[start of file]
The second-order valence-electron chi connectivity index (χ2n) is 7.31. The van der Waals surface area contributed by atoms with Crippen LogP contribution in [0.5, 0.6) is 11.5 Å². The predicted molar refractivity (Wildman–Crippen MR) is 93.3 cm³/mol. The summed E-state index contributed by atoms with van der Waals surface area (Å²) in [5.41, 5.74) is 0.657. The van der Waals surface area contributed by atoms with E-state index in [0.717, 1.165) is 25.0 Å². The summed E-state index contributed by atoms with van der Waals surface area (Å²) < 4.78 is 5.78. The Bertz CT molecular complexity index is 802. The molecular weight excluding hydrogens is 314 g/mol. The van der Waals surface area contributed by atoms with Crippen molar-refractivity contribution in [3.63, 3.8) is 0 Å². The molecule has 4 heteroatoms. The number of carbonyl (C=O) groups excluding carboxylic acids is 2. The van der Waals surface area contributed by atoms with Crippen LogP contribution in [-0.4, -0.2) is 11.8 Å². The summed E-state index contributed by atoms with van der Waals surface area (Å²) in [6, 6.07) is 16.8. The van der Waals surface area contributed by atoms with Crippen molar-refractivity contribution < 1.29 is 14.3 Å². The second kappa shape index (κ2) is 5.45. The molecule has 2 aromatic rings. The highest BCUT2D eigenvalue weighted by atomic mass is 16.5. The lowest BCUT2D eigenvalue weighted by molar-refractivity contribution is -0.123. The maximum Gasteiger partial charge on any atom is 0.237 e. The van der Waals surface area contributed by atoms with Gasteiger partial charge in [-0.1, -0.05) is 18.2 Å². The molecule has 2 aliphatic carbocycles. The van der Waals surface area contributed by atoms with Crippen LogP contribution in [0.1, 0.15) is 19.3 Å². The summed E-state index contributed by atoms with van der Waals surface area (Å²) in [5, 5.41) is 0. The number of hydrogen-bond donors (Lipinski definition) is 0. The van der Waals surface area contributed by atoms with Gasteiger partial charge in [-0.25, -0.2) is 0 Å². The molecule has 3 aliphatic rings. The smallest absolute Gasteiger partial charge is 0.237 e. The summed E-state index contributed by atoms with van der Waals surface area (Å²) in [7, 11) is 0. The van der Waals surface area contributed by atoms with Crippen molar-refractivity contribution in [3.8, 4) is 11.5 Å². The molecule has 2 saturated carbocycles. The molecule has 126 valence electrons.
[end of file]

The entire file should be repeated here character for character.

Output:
The second-order valence-electron chi connectivity index (χ2n) is 7.31. The van der Waals surface area contributed by atoms with Crippen LogP contribution in [0.5, 0.6) is 11.5 Å². The predicted molar refractivity (Wildman–Crippen MR) is 93.3 cm³/mol. The summed E-state index contributed by atoms with van der Waals surface area (Å²) in [5.41, 5.74) is 0.657. The van der Waals surface area contributed by atoms with E-state index in [0.717, 1.165) is 25.0 Å². The summed E-state index contributed by atoms with van der Waals surface area (Å²) < 4.78 is 5.78. The Bertz CT molecular complexity index is 802. The molecular weight excluding hydrogens is 314 g/mol. The van der Waals surface area contributed by atoms with Crippen molar-refractivity contribution in [3.63, 3.8) is 0 Å². The molecule has 4 heteroatoms. The number of carbonyl (C=O) groups excluding carboxylic acids is 2. The van der Waals surface area contributed by atoms with Crippen LogP contribution in [-0.4, -0.2) is 11.8 Å². The summed E-state index contributed by atoms with van der Waals surface area (Å²) in [6, 6.07) is 16.8. The van der Waals surface area contributed by atoms with Crippen molar-refractivity contribution < 1.29 is 14.3 Å². The second kappa shape index (κ2) is 5.45. The molecule has 2 aromatic rings. The highest BCUT2D eigenvalue weighted by atomic mass is 16.5. The lowest BCUT2D eigenvalue weighted by molar-refractivity contribution is -0.123. The maximum Gasteiger partial charge on any atom is 0.237 e. The van der Waals surface area contributed by atoms with Gasteiger partial charge in [-0.1, -0.05) is 18.2 Å². The molecule has 2 aliphatic carbocycles. The van der Waals surface area contributed by atoms with Crippen LogP contribution in [0.1, 0.15) is 19.3 Å². The summed E-state index contributed by atoms with van der Waals surface area (Å²) in [5, 5.41) is 0. The number of hydrogen-bond donors (Lipinski definition) is 0. The van der Waals surface area contributed by atoms with Gasteiger partial charge in [-0.25, -0.2) is 0 Å². The molecule has 3 aliphatic rings. The smallest absolute Gasteiger partial charge is 0.237 e. The summed E-state index contributed by atoms with van der Waals surface area (Å²) in [7, 11) is 0. The van der Waals surface area contributed by atoms with Crippen molar-refractivity contribution in [3.8, 4) is 11.5 Å². The molecule has 2 saturated carbocycles. The molecule has 126 valence electrons.